I was having such a bad day!
I was writing a final exam and..... well, that was all. Just the exam. Totally ruined my day. There's a bit of a history with this particular exam.
My employer, in conspiring with a college, has decided to formalize my training and, by doing so, is forcing me to make a conscious effort to not stick a pen into my eye every day I wake up.
At some point, important people have agreed that a few nursing courses would be a good compliment to a paramedic's training. Wrong! Just wrong. Wrong. I work with nurses; trust me when I say that we do a totally different job. I think they are great, all filled with empathy and compassion and stuff and, I'm glad they work with me so that they can keep me from saying stupid things like, "I'm sorry, did no one tell you that eating french fries three times a day would give you a big ole stinky heart attack?" or "No, I will not grab your smokes on the way out because I'm not going to help you to guarantee that I'm back here carrying your sorry ass up these stairs again." or "I'm interested to know what made you think that sticking a toothbrush up there would help with your constipation." or "Have you heard of Darwin?"
A good nurse partner, much like a parent, knows when I'm about to say something that could land me in a supervisor's office and uses diversion tactics to push my attention elsewhere. "Look, an eagle."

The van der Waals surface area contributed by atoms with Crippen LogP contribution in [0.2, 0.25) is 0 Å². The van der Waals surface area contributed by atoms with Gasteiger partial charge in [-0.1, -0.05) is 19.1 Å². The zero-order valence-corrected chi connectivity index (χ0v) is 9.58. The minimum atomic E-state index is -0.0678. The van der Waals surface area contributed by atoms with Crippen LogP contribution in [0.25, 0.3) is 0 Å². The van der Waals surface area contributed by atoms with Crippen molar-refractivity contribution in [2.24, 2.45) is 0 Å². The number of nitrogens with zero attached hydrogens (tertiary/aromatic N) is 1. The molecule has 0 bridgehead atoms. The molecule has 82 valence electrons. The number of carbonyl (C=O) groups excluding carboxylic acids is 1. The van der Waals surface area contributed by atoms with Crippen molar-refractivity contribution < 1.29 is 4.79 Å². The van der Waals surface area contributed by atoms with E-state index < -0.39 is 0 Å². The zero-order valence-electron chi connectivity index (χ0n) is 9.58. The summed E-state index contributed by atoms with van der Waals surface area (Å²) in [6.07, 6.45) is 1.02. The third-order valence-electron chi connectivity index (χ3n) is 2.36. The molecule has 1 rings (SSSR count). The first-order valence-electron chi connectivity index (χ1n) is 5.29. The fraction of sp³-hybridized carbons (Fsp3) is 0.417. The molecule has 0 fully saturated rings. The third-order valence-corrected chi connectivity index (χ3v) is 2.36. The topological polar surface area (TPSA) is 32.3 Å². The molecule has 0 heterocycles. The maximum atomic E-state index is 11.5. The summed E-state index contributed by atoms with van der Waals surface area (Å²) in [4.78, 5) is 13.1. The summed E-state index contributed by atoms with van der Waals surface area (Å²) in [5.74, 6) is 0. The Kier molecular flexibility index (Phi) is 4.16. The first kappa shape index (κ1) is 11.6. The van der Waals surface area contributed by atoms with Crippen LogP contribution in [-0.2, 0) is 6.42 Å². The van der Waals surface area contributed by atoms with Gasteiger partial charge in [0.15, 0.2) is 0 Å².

So, the exam. I've written this critical care nursing exam once before, without success. My instructor decided to let me re-write it because, though I had the correct answer to most of the questions, I failed to answer them thoroughly. Flashbacks to grade 12 math.
When it came time to re-write the exam, I crammed all the phraseology and ideals on family-based practice, oral hygiene a moral distress (what is that?)into my seizing brain only to discover that the college had sent the wrong exam to my proctor.
Flush! That's the sound of my brain relieving itself.
A week later, I re-crammed for the third time, regurgitated eighteen pages worth of explanations and went back to work. Now, I wait.
Please don't make me be a nurse. There are people out there who have chosen to be nurses and, thank goodness, have everything that I lack to do the job well. They are smart, even-tempered and non-judgemental. I dabble in the smart-enough category but the others are lost on me.